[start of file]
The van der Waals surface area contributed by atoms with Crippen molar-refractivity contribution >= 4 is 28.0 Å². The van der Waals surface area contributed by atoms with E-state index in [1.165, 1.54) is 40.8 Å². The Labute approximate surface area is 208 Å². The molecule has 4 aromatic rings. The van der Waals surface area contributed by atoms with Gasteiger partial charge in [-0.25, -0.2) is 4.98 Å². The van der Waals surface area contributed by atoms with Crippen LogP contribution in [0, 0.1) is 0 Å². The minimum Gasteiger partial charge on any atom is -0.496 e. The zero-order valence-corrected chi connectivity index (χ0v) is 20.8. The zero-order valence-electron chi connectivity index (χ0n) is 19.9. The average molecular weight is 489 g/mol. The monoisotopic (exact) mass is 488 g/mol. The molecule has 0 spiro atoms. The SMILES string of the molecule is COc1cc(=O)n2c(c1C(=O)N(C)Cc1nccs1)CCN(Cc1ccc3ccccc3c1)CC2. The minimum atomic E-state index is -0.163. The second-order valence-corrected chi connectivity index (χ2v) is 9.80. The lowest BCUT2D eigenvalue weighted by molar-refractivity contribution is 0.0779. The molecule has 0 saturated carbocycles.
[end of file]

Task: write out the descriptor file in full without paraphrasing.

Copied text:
The van der Waals surface area contributed by atoms with Crippen molar-refractivity contribution >= 4 is 28.0 Å². The van der Waals surface area contributed by atoms with E-state index in [1.165, 1.54) is 40.8 Å². The Labute approximate surface area is 208 Å². The molecule has 4 aromatic rings. The van der Waals surface area contributed by atoms with Gasteiger partial charge in [-0.25, -0.2) is 4.98 Å². The van der Waals surface area contributed by atoms with Crippen LogP contribution in [0, 0.1) is 0 Å². The minimum Gasteiger partial charge on any atom is -0.496 e. The zero-order valence-corrected chi connectivity index (χ0v) is 20.8. The zero-order valence-electron chi connectivity index (χ0n) is 19.9. The average molecular weight is 489 g/mol. The monoisotopic (exact) mass is 488 g/mol. The molecule has 0 spiro atoms. The SMILES string of the molecule is COc1cc(=O)n2c(c1C(=O)N(C)Cc1nccs1)CCN(Cc1ccc3ccccc3c1)CC2. The minimum atomic E-state index is -0.163. The second-order valence-corrected chi connectivity index (χ2v) is 9.80. The lowest BCUT2D eigenvalue weighted by molar-refractivity contribution is 0.0779. The molecule has 0 saturated carbocycles.